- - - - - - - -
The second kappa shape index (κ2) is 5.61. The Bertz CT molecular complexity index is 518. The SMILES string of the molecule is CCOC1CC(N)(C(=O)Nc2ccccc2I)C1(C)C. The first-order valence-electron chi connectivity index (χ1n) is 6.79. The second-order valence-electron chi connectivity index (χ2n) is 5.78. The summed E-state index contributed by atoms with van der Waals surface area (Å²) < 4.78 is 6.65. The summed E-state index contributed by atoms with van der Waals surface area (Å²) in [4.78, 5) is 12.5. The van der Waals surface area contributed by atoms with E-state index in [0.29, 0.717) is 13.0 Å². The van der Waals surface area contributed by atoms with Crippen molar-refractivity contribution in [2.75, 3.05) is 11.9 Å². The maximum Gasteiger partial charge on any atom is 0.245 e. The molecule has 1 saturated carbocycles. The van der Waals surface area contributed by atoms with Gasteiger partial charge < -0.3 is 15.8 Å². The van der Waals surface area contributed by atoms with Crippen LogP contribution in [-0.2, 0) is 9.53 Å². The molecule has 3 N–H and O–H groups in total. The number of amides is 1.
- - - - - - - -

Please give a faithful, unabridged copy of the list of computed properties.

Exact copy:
The second kappa shape index (κ2) is 5.61. The Bertz CT molecular complexity index is 518. The SMILES string of the molecule is CCOC1CC(N)(C(=O)Nc2ccccc2I)C1(C)C. The first-order valence-electron chi connectivity index (χ1n) is 6.79. The second-order valence-electron chi connectivity index (χ2n) is 5.78. The summed E-state index contributed by atoms with van der Waals surface area (Å²) < 4.78 is 6.65. The summed E-state index contributed by atoms with van der Waals surface area (Å²) in [4.78, 5) is 12.5. The van der Waals surface area contributed by atoms with E-state index in [0.29, 0.717) is 13.0 Å². The van der Waals surface area contributed by atoms with Crippen molar-refractivity contribution in [2.75, 3.05) is 11.9 Å². The maximum Gasteiger partial charge on any atom is 0.245 e. The molecule has 1 saturated carbocycles. The van der Waals surface area contributed by atoms with Gasteiger partial charge < -0.3 is 15.8 Å². The van der Waals surface area contributed by atoms with Crippen LogP contribution in [-0.2, 0) is 9.53 Å². The molecule has 3 N–H and O–H groups in total. The number of amides is 1.